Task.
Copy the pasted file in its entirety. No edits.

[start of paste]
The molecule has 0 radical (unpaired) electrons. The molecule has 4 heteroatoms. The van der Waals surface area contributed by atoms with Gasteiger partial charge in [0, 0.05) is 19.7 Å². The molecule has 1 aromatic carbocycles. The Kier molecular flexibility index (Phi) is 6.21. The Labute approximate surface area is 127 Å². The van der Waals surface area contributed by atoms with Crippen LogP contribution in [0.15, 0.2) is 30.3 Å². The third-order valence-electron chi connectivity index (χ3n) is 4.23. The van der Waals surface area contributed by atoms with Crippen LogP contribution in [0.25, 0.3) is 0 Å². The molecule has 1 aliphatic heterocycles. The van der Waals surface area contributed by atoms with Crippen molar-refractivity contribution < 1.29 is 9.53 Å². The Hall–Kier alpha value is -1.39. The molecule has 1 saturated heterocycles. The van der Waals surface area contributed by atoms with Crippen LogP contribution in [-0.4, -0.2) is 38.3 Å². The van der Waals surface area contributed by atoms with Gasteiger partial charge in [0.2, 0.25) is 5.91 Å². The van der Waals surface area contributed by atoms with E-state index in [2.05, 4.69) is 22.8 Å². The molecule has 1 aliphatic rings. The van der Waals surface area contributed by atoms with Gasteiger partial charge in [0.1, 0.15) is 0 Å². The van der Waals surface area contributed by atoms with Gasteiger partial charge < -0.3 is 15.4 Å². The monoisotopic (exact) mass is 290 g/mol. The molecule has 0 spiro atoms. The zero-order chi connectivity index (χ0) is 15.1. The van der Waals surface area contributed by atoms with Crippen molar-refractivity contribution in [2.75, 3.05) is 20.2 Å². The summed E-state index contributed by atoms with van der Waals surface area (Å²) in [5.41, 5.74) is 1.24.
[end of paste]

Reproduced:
The molecule has 0 radical (unpaired) electrons. The molecule has 4 heteroatoms. The van der Waals surface area contributed by atoms with Gasteiger partial charge in [0, 0.05) is 19.7 Å². The molecule has 1 aromatic carbocycles. The Kier molecular flexibility index (Phi) is 6.21. The Labute approximate surface area is 127 Å². The van der Waals surface area contributed by atoms with Crippen LogP contribution in [0.15, 0.2) is 30.3 Å². The third-order valence-electron chi connectivity index (χ3n) is 4.23. The van der Waals surface area contributed by atoms with Crippen LogP contribution in [0.25, 0.3) is 0 Å². The molecule has 1 aliphatic heterocycles. The van der Waals surface area contributed by atoms with Crippen molar-refractivity contribution < 1.29 is 9.53 Å². The Hall–Kier alpha value is -1.39. The molecule has 1 saturated heterocycles. The van der Waals surface area contributed by atoms with Crippen LogP contribution in [-0.4, -0.2) is 38.3 Å². The van der Waals surface area contributed by atoms with Gasteiger partial charge in [0.2, 0.25) is 5.91 Å². The van der Waals surface area contributed by atoms with E-state index in [2.05, 4.69) is 22.8 Å². The molecule has 1 aliphatic rings. The van der Waals surface area contributed by atoms with Gasteiger partial charge in [0.1, 0.15) is 0 Å². The van der Waals surface area contributed by atoms with Gasteiger partial charge < -0.3 is 15.4 Å². The monoisotopic (exact) mass is 290 g/mol. The molecule has 0 spiro atoms. The zero-order chi connectivity index (χ0) is 15.1. The van der Waals surface area contributed by atoms with Crippen molar-refractivity contribution in [2.75, 3.05) is 20.2 Å². The summed E-state index contributed by atoms with van der Waals surface area (Å²) in [5.41, 5.74) is 1.24.